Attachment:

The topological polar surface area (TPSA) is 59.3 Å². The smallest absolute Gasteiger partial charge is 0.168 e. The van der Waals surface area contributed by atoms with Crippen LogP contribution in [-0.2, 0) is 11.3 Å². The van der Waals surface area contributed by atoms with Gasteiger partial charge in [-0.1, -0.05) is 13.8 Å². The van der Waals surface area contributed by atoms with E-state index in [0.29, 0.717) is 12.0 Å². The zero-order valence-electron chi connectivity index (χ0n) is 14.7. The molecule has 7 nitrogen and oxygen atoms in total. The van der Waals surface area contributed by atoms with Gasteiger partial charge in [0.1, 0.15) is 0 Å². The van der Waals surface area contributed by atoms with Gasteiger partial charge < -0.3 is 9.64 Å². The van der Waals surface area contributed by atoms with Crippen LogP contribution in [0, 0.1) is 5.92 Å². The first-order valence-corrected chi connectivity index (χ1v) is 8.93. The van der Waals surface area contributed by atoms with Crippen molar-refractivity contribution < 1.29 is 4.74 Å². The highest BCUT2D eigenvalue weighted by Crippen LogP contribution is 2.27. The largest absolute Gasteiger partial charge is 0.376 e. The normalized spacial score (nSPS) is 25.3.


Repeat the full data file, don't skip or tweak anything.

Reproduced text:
The topological polar surface area (TPSA) is 59.3 Å². The smallest absolute Gasteiger partial charge is 0.168 e. The van der Waals surface area contributed by atoms with Crippen LogP contribution in [-0.2, 0) is 11.3 Å². The van der Waals surface area contributed by atoms with Gasteiger partial charge in [-0.1, -0.05) is 13.8 Å². The van der Waals surface area contributed by atoms with E-state index in [0.29, 0.717) is 12.0 Å². The zero-order valence-electron chi connectivity index (χ0n) is 14.7. The molecule has 7 nitrogen and oxygen atoms in total. The van der Waals surface area contributed by atoms with Gasteiger partial charge in [0.1, 0.15) is 0 Å². The van der Waals surface area contributed by atoms with Gasteiger partial charge < -0.3 is 9.64 Å². The van der Waals surface area contributed by atoms with Crippen LogP contribution in [0, 0.1) is 5.92 Å². The first-order valence-corrected chi connectivity index (χ1v) is 8.93. The van der Waals surface area contributed by atoms with Crippen molar-refractivity contribution < 1.29 is 4.74 Å². The highest BCUT2D eigenvalue weighted by Crippen LogP contribution is 2.27. The largest absolute Gasteiger partial charge is 0.376 e. The normalized spacial score (nSPS) is 25.3.